Shalini Kurapati, Clearbox AI: “synthetic data solves the privacy problems that companies face when implementing AI”
With so much business data these days, handling and analyzing large datasets requires a new, privacy-first approach.
Over the last few years, the demand for new digital tools like antivirus security measures or automation tools skyrocketed. While companies are especially eager to implement AI solutions, our guest today emphasizes that not every company has the expertise needed to use this technology to its full potential.
To discuss how AI technologies can help overcome data challenges, we invited Shalini Kurapati Co-founder and CEO, Clearbox AI – a company allowing organizations to share and access sensitive data through synthetic data generation powered by AI.
Would you like to share what has the journey been like for Clearbox AI?
Clearbox AI’s journey has been propelled by our team’s pragmatic idealism and a penchant for innovation. We’ve always loved to implement the newest AI technologies to solve business problems. Our professional and personal paths across Europe converged in Turin, Italy, where we decided to join forces to pursue a shared mission: to enable responsible AI adoption in companies. That’s how Clearbox AI was born in 2019.
We have since worked hard on listening closely to customers and understanding the challenges that they face to harness AI technologies. The AI progress in companies is often hindered by the problems related to privacy, fairness, and bias, due to data access, sharing, and quality issues.
As a startup, our journey is always evolving and (pleasantly) surprising us. We are currently in an exciting stage where we are able to derive satisfaction in helping companies to overcome these challenges with tangible results. All this while grounding our work in the principles of ethical AI.
As a matter of fact, we have been recently selected as awardees of the Women TechEU project by the European Commission. Our solutions play a fundamental role in the goals of the project in terms of bias mitigation for a more inclusive tech landscape. Our company mission integrates with these objectives because it places itself at the intersection between ethics and technology.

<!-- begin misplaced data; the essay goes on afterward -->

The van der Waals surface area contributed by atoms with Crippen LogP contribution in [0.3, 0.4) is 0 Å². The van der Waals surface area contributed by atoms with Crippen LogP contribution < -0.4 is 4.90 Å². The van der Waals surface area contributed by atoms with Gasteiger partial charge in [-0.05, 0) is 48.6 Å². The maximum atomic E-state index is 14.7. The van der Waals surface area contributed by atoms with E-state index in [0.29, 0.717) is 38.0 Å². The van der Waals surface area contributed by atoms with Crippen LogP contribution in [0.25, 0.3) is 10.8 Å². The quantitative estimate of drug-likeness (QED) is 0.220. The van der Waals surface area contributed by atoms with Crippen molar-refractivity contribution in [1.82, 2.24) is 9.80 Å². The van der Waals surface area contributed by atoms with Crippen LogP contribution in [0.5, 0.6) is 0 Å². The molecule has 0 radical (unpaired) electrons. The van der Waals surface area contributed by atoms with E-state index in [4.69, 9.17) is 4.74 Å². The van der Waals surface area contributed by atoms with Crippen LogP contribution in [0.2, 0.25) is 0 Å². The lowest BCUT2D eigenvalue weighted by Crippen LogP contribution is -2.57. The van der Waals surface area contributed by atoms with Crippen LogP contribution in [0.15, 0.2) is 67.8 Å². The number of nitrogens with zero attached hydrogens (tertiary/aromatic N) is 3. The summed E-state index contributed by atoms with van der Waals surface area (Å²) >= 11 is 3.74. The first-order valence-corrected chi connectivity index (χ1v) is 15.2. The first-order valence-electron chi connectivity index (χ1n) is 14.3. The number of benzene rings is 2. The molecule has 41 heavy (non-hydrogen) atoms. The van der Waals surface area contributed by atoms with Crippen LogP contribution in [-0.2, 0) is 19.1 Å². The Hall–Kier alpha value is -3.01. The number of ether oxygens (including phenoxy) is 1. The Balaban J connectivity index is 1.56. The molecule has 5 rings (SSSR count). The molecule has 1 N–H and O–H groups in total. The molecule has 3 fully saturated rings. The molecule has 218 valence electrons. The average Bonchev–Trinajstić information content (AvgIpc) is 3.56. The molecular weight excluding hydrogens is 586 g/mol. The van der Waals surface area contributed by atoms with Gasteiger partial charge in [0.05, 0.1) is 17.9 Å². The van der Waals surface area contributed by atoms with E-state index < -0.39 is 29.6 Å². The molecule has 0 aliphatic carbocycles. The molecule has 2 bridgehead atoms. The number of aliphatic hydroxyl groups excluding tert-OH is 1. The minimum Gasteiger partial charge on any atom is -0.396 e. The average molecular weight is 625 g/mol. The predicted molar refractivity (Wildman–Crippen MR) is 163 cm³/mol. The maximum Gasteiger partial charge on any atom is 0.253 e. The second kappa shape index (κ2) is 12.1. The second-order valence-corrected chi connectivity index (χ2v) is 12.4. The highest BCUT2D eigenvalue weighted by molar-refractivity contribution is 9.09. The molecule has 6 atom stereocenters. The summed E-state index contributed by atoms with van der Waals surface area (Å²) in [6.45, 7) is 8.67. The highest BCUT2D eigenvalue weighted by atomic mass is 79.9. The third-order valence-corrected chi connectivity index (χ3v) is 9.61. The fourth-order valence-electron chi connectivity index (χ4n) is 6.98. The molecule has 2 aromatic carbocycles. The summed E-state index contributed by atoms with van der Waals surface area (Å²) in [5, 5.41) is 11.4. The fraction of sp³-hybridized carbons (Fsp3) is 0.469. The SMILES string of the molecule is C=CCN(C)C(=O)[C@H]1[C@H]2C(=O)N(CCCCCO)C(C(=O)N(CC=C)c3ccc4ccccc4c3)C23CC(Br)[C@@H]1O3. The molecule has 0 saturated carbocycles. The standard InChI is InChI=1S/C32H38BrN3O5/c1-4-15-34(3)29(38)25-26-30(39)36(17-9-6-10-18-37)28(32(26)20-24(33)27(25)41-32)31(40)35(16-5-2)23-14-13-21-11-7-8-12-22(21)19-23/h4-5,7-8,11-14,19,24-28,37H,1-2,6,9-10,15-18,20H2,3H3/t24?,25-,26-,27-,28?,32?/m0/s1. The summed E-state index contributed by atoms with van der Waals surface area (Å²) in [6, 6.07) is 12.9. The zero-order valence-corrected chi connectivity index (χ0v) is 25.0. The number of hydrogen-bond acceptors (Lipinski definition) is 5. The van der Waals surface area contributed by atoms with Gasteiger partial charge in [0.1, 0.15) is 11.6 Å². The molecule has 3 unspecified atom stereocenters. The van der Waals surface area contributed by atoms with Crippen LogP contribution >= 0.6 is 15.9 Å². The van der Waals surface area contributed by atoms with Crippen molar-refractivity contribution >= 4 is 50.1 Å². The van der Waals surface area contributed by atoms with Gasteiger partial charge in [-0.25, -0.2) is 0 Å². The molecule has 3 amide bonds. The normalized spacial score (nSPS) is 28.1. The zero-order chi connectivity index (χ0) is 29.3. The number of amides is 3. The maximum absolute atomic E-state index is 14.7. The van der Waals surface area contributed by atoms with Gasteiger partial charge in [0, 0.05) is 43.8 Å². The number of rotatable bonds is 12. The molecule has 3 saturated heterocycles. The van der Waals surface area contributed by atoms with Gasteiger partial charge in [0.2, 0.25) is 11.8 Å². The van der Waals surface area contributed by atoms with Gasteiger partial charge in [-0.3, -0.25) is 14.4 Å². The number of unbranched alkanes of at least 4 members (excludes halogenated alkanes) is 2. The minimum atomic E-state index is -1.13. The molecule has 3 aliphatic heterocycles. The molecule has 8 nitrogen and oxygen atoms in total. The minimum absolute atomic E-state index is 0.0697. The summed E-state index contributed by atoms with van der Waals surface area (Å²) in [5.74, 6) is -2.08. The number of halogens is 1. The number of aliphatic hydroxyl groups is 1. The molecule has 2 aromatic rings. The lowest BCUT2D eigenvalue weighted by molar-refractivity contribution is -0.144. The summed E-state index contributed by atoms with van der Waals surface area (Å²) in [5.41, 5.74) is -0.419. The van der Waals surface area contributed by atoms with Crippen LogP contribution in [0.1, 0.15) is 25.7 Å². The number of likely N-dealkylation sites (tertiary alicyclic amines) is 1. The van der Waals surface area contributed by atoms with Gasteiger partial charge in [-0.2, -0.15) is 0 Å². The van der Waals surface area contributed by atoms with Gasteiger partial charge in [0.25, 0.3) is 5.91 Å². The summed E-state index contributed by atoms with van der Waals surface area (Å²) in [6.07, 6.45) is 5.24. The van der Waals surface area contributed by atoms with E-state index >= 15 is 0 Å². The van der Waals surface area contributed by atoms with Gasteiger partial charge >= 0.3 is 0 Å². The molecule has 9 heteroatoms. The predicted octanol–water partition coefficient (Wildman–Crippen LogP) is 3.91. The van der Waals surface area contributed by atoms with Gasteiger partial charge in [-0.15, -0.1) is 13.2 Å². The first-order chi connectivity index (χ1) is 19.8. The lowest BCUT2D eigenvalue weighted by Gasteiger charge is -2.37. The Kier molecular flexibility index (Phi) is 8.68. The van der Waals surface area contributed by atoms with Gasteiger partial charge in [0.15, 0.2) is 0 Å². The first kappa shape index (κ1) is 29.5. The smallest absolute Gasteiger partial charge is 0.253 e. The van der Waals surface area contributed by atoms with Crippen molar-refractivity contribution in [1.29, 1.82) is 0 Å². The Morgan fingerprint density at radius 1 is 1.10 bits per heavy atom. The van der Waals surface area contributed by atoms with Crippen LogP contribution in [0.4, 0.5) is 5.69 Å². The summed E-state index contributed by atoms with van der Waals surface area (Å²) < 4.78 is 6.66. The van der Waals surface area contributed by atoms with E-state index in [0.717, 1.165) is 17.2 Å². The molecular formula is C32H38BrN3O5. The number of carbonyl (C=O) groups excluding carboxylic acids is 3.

Can you tell us a little bit about what you do? How is Artificial Intelligence incorporated into your services?
In one line – we provide high-quality synthetic data. This is artificial data generated by AI on the basis of an original dataset. The result is a new dataset that is statistically similar to the original one, but different enough that it doesn’t give away personal information.
Synthetic data is an effective privacy-enhancing solution to access and share sensitive data within and outside organizations in a safe and responsible manner while respecting regulations like GDPR and CCPA. It offers high utility with a low risk of re-identification. Additionally, it can be used to safely test and improve AI models, mitigate bias and automate testing.
We generate synthetic data through our data engine, powered by our proprietary implementation of generative models. For each synthetically generated dataset, we automatically provide reports on data quality and privacy diagnostics.